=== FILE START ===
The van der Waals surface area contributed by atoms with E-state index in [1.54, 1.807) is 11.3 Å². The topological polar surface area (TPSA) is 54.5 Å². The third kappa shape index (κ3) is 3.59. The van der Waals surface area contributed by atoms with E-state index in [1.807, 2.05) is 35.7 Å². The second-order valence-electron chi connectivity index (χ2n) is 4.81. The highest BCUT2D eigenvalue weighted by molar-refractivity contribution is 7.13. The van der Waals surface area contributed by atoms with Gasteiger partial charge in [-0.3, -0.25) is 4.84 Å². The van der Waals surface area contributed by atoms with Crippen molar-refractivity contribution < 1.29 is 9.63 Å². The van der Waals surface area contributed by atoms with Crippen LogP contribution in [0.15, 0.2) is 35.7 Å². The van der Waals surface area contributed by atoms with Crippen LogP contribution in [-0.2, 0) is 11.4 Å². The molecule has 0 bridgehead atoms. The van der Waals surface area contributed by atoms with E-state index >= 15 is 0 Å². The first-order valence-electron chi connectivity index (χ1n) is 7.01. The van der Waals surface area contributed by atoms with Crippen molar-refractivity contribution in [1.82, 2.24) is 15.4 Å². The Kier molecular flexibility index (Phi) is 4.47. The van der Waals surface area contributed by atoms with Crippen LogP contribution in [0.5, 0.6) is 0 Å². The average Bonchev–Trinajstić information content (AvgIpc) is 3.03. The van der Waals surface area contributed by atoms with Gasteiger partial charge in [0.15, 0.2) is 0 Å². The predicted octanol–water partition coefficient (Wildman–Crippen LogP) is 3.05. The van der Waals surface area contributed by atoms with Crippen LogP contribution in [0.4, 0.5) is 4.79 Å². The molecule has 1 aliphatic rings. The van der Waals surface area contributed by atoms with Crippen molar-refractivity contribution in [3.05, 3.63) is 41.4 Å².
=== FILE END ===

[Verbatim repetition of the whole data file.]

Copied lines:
The van der Waals surface area contributed by atoms with E-state index in [1.54, 1.807) is 11.3 Å². The topological polar surface area (TPSA) is 54.5 Å². The third kappa shape index (κ3) is 3.59. The van der Waals surface area contributed by atoms with E-state index in [1.807, 2.05) is 35.7 Å². The second-order valence-electron chi connectivity index (χ2n) is 4.81. The highest BCUT2D eigenvalue weighted by molar-refractivity contribution is 7.13. The van der Waals surface area contributed by atoms with Gasteiger partial charge in [-0.3, -0.25) is 4.84 Å². The van der Waals surface area contributed by atoms with Crippen molar-refractivity contribution < 1.29 is 9.63 Å². The van der Waals surface area contributed by atoms with Crippen LogP contribution in [0.15, 0.2) is 35.7 Å². The van der Waals surface area contributed by atoms with Crippen LogP contribution in [-0.2, 0) is 11.4 Å². The molecule has 0 bridgehead atoms. The van der Waals surface area contributed by atoms with E-state index >= 15 is 0 Å². The first-order valence-electron chi connectivity index (χ1n) is 7.01. The van der Waals surface area contributed by atoms with Crippen molar-refractivity contribution in [1.82, 2.24) is 15.4 Å². The Kier molecular flexibility index (Phi) is 4.47. The van der Waals surface area contributed by atoms with Crippen LogP contribution in [0.5, 0.6) is 0 Å². The average Bonchev–Trinajstić information content (AvgIpc) is 3.03. The van der Waals surface area contributed by atoms with Gasteiger partial charge in [0.15, 0.2) is 0 Å². The predicted octanol–water partition coefficient (Wildman–Crippen LogP) is 3.05. The van der Waals surface area contributed by atoms with Crippen LogP contribution in [0.4, 0.5) is 4.79 Å². The molecule has 1 aliphatic rings. The van der Waals surface area contributed by atoms with Crippen molar-refractivity contribution in [3.05, 3.63) is 41.4 Å².